Turmoil in Thailand as supporters of ousted prime minister Yingluck Shinawatra warn that installing an unelected leader could lead to 'civil war'

Supporters of the ousted Prime Minister Yingluck Shinawatra warned yesterday that installing an unelected leader, a demand of anti-government protesters that has helped to drive months of unrest in which dozens have been killed, could lead to "civil war".

Tens of thousands lined the streets of Bangkok for the protest by the pro-government supporters – their first since Ms Yingluck was ousted last week, along with nine other ministers.

Jatuporn Prompan, a leader of the pro-government protests, warned that putting in place an unelected prime minister would "create a serious crisis that could lead to a civil war that no one wants to see".

The rally comes after anti-government protesters ramped up their efforts to bring down what remains of Ms Yingluck's administration on Friday.

They laid siege to television stations, surrounded state offices and demanded officials help them to install a non-elected prime minister to rule the country – having been given fresh impetus by the Constitutional Court ruling that dismissed Ms Yingluck.

Police fired tear gas and water cannons to push back hundreds of anti-government demonstrators who attempted to force their way into the government's security agency, leaving at least a dozen injured.

"Although it is hot out here, our anger is hotter. We are boiling with anger. I am ready to give this fight everything I've got," said Sombat Thammasuk, 44, a "red shirt" supporter of Ms Yingluck.

A government security official said about 50,000 people had joined the rally and more were expected. Gathering under a sweltering sun, many said they were prepared to stay for days to press for an election, which a caretaker government is working towards holding on 20 July. Ms Yingluck's cabinet has named deputy premier Niwattumrong Boonsongpaisan as acting prime minister.

Anti-government supporters were also out on the streets again yesterday. Tension mounted as police prepared to keep the two sides separated for fear of confrontations which have, in the past, become violent, with at least 25 dead and hundreds injured since demonstrations over the government began last November.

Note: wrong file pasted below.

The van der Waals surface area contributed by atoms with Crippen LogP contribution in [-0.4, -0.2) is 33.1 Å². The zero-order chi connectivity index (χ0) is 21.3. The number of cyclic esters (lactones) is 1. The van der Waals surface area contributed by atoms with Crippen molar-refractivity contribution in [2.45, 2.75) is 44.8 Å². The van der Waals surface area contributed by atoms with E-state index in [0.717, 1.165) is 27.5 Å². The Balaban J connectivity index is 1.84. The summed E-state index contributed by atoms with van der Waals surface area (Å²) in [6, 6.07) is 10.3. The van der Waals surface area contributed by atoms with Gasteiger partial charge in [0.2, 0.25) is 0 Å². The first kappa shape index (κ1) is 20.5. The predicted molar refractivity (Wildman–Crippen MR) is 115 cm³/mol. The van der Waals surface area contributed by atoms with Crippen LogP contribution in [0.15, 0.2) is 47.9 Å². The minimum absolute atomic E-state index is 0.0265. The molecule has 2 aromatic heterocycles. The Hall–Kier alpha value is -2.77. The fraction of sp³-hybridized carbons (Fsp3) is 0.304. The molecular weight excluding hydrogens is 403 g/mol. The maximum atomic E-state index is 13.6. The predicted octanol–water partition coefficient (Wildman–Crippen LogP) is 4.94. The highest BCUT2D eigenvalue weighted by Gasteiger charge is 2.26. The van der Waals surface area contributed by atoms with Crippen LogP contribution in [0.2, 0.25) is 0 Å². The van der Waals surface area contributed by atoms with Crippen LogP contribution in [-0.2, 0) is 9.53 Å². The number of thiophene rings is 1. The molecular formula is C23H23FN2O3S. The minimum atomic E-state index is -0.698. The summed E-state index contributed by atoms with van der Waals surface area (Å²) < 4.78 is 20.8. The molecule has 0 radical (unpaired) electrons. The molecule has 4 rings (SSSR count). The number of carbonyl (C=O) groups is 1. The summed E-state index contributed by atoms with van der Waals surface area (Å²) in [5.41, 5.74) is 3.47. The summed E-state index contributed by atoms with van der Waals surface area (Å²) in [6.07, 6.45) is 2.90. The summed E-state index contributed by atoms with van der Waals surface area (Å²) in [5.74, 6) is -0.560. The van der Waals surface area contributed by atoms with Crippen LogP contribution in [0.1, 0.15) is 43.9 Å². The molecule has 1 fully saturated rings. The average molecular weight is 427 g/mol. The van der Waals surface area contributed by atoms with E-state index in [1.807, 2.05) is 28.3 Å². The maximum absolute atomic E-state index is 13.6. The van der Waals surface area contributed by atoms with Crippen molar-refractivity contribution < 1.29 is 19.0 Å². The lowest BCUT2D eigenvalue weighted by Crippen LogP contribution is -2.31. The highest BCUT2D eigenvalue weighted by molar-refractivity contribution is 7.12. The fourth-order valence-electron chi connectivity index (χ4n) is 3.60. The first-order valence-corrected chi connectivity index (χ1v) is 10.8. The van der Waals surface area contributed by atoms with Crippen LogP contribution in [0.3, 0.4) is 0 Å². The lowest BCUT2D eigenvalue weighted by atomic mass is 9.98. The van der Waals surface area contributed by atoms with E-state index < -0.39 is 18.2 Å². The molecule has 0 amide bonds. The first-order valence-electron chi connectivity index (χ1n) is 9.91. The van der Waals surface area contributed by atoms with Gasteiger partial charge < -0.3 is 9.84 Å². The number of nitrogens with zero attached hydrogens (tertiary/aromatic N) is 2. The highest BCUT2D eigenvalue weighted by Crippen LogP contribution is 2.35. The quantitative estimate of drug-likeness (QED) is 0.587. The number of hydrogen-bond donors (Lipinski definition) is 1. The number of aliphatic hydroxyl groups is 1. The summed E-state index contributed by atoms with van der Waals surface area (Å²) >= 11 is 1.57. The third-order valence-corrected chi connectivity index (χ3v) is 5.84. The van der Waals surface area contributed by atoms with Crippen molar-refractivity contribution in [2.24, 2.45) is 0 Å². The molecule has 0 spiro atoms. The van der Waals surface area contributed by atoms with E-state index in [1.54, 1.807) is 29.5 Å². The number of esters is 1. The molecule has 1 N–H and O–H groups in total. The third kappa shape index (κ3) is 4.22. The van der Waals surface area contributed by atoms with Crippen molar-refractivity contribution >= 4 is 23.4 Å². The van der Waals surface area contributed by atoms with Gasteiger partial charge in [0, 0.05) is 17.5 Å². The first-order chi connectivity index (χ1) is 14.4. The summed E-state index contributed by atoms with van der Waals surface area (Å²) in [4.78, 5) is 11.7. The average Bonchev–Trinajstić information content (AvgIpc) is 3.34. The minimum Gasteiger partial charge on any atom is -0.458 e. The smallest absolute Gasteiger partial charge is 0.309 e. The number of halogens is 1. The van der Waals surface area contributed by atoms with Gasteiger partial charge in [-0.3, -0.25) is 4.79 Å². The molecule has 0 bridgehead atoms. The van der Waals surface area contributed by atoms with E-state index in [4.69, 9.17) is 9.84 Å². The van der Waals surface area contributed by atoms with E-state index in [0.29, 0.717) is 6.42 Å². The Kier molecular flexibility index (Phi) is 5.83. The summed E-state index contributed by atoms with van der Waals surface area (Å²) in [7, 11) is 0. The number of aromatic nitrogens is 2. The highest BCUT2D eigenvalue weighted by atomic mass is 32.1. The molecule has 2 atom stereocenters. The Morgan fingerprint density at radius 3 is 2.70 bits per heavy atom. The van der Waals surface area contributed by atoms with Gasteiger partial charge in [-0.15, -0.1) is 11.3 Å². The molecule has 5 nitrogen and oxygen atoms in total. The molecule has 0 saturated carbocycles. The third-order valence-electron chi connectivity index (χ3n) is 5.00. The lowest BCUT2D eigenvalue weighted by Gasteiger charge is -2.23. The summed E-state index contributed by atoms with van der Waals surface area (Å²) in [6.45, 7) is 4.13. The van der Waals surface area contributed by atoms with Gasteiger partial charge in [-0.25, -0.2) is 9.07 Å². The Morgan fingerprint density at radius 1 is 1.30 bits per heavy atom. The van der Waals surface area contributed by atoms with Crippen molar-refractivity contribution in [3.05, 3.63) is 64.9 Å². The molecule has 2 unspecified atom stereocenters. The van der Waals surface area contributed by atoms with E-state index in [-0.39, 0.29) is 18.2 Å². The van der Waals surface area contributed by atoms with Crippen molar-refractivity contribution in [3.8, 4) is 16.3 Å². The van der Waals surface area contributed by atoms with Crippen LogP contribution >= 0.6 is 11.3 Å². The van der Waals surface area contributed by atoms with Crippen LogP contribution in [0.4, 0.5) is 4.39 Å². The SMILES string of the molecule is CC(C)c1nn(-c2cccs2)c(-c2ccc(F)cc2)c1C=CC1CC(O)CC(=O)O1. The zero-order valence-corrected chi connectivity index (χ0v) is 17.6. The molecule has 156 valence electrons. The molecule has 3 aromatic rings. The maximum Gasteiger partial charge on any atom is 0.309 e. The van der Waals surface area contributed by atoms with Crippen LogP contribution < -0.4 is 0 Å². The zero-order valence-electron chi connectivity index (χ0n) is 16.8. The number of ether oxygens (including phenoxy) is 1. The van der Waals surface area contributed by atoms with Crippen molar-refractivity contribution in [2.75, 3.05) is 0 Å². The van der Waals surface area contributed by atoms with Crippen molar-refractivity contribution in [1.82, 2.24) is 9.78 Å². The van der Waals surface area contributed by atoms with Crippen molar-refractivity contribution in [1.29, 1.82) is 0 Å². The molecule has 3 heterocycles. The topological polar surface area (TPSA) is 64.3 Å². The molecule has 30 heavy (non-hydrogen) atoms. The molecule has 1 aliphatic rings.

Thailand's politicians have been unable to forge a compromise over a nearly decade-long split between the royalist establishment and the influence of a populist former telecommunications tycoon, Thaksin Shinawatra, sister of Ms Yingluck, who was ousted in a military coup in 2006.

The leader of the anti-government protest movement, Suthep Thaugsuban, said yesterday that Mr Niwattumrong "doesn't hold the authority and status to be the head of the government."

"The caretaker government is unlawful, which means at this stage Thailand has no real government," Mr Suthep told reporters at a rally.

Mr Suthep called his supporters out on to Bangkok's streets for what he says will be a final push to get the government out. He said the Senate should "quickly consult the presidents of the Supreme Court, the Constitutional Court, the Supreme Administrative Court and the Election Commission to work to appoint the new prime minister immediately."

He then wants to install a "people's council" to oversee reforms aimed at excluding Mr Thaksin from politics. Mr Thaksin lives in self-imposed exile to avoid a jail term handed down in 2008 for corruption, but has been a major influence over his sister's government. The group has already disrupted elections that were held back in February.

The unrest in the country has led to foreign investment in South-east Asia's second-biggest economy plummeting, and tourism has waned as the situation has rumbled on.

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